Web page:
Today, Michael Gartner responds. On funding:
Cox criticizes Gov. Tom Vilsack as Iowa's "most anti-education governor" because the state universities' funding was cut during the first years of Vilsack's governorship. In fact, the funding was cut by the Legislature, not the governor. In fact, the governor has consistently requested more money than the Legislature has appropriated. In fact, the governor has been phenomenal in his support of education at all levels for all Iowans.
Cox says that under Gov. Vilsack, the Board of Regents has "become politicized." In fact, that is impossible. By law, the board, like most state boards, can have no more than half-plus-one of its members from the same party, just as it must be balanced in terms of men and women. I suspect Cox and most other Iowans would have a hard time naming the parties of the nine members, who volunteer their time, their energy, their ideas and, quite often, their money in the cause of public higher education in Iowa.
He remains silent, however, on Cox's accusation that the Regents have de-emphasized research in favor of entrepreneurship. I tend to believe that's true. At any rate, I had hoped the Regents would do more in their response than pass the buck on funding issues and negate charges of politicizing the board.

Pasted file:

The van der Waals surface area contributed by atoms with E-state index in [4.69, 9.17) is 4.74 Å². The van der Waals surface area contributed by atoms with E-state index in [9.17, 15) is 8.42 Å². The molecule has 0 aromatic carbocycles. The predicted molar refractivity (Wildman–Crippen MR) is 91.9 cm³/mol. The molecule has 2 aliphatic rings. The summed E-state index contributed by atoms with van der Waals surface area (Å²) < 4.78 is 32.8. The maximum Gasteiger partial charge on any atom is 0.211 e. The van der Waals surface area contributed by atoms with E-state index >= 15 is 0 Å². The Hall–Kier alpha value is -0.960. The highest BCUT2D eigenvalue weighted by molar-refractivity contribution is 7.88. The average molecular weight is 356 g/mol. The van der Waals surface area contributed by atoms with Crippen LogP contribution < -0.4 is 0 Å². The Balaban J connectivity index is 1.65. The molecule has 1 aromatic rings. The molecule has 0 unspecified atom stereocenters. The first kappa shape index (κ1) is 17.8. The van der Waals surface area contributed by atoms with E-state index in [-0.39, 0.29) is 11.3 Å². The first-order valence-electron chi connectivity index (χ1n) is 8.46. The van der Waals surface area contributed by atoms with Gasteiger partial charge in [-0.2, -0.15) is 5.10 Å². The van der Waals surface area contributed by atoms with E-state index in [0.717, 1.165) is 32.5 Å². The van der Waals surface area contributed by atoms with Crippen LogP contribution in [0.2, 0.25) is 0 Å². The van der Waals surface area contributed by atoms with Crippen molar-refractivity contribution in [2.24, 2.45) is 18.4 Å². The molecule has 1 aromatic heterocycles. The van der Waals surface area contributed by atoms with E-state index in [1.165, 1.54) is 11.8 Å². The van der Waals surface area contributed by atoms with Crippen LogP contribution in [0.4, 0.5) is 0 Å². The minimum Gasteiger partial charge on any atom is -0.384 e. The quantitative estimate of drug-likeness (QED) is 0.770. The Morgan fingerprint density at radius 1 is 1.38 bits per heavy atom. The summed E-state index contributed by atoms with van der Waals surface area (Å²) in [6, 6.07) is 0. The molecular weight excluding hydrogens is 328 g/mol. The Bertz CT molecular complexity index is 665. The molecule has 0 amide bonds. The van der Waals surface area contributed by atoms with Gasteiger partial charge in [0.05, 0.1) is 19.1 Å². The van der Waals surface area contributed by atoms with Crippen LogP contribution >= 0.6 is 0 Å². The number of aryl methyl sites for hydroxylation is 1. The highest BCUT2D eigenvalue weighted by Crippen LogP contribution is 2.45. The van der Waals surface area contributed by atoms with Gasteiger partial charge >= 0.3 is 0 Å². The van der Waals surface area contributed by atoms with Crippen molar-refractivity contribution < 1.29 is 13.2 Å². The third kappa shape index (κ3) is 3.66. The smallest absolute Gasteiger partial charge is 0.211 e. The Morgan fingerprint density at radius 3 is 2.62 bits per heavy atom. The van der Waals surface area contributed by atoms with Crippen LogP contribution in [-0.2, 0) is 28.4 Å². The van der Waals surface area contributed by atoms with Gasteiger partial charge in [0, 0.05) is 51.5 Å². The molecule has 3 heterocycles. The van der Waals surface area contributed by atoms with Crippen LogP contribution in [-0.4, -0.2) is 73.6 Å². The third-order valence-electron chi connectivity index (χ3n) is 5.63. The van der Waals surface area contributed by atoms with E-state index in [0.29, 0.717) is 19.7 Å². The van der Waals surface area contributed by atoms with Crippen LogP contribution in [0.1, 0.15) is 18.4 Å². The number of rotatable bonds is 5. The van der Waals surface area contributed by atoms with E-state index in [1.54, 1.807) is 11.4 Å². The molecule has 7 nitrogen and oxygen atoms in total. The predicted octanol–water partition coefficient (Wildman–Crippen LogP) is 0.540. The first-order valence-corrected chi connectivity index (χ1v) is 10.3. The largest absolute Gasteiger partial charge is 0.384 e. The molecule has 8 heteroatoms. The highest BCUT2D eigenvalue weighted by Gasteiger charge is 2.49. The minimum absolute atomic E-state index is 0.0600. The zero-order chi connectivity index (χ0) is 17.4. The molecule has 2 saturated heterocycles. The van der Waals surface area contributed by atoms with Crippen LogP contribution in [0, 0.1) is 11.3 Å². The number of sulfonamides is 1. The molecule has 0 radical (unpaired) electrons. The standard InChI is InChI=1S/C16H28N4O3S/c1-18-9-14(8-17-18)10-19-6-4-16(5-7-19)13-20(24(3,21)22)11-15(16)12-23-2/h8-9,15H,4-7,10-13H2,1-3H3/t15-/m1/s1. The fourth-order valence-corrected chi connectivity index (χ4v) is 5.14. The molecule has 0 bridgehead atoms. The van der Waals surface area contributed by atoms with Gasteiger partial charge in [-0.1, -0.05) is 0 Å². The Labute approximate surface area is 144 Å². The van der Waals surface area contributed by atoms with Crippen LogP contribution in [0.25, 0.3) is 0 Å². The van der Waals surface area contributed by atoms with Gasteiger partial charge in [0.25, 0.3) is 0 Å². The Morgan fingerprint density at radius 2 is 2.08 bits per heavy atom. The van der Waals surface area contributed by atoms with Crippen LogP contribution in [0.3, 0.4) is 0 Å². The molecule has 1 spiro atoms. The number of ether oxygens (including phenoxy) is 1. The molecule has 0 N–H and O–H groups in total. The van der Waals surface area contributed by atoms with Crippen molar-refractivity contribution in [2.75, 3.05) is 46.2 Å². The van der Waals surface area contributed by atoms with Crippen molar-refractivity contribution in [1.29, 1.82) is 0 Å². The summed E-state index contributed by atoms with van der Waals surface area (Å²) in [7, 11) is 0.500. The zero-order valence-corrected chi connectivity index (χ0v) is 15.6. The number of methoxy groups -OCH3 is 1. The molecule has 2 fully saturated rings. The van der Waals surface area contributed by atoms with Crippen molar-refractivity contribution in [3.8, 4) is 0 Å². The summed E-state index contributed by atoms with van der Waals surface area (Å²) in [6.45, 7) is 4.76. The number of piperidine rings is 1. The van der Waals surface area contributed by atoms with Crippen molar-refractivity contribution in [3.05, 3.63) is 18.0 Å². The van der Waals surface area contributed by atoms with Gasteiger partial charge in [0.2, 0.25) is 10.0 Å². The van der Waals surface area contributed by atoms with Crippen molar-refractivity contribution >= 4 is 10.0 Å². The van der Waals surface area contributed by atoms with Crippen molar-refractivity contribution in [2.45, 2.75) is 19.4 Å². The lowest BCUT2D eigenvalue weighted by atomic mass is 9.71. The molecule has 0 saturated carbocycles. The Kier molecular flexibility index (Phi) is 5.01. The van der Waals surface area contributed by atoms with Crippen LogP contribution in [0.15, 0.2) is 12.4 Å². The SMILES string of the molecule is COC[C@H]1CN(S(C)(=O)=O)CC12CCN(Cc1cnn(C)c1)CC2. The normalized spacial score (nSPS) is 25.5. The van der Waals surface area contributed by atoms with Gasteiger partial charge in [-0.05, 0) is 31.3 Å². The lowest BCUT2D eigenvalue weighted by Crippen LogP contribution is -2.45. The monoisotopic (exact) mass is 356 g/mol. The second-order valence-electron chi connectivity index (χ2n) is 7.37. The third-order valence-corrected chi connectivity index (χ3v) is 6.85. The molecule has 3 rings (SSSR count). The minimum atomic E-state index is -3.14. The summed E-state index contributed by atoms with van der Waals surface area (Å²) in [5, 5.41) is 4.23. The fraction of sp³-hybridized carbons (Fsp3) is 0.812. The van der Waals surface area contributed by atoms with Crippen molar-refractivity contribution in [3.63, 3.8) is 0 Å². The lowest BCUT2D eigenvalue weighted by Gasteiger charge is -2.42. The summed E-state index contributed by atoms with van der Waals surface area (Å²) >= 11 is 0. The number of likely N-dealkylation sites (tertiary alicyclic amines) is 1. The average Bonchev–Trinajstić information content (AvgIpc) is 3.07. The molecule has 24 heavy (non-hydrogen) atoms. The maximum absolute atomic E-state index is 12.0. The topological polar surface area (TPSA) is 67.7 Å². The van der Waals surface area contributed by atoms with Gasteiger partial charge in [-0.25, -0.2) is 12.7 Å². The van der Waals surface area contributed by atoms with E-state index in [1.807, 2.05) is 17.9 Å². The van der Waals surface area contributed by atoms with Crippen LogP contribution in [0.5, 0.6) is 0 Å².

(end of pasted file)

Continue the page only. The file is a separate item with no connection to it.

I think there is a difference of opinion in Iowa on the need for public funding of education (see this exchange), but I think there's also a less-discussed difference of opinion on the role of education. The two sides I see in this debate are:
Intellectualism, or education as the gathering and sharing of knowledge. I think Jeff Cox would fall under this criteria. Simply put, people on this side would value educators decision to publish a paper or write a book, much as the Regents universities had largely done before the Vilsack era. The end result is institutions of higher learning focused more on debate, discussion and research than real-world applications.
Utilitarianism, or education as training for the real world. Education done under this model would focus more on end results. Test scores, economic impacts and job-preparedness are the goals here. As a result, institutions are produced which drive students towards specific destinations, removing creativity and learning for the sake of learning from the equation.
Both arguments have some merit and I don't think most people would advocate for the total use of either side. But I do think Vilsack and the Board of Regents have shifted the scales too much towards utilitarianism, and the result is an educational system that emphasizes production of cogs in a machine, not higher learning.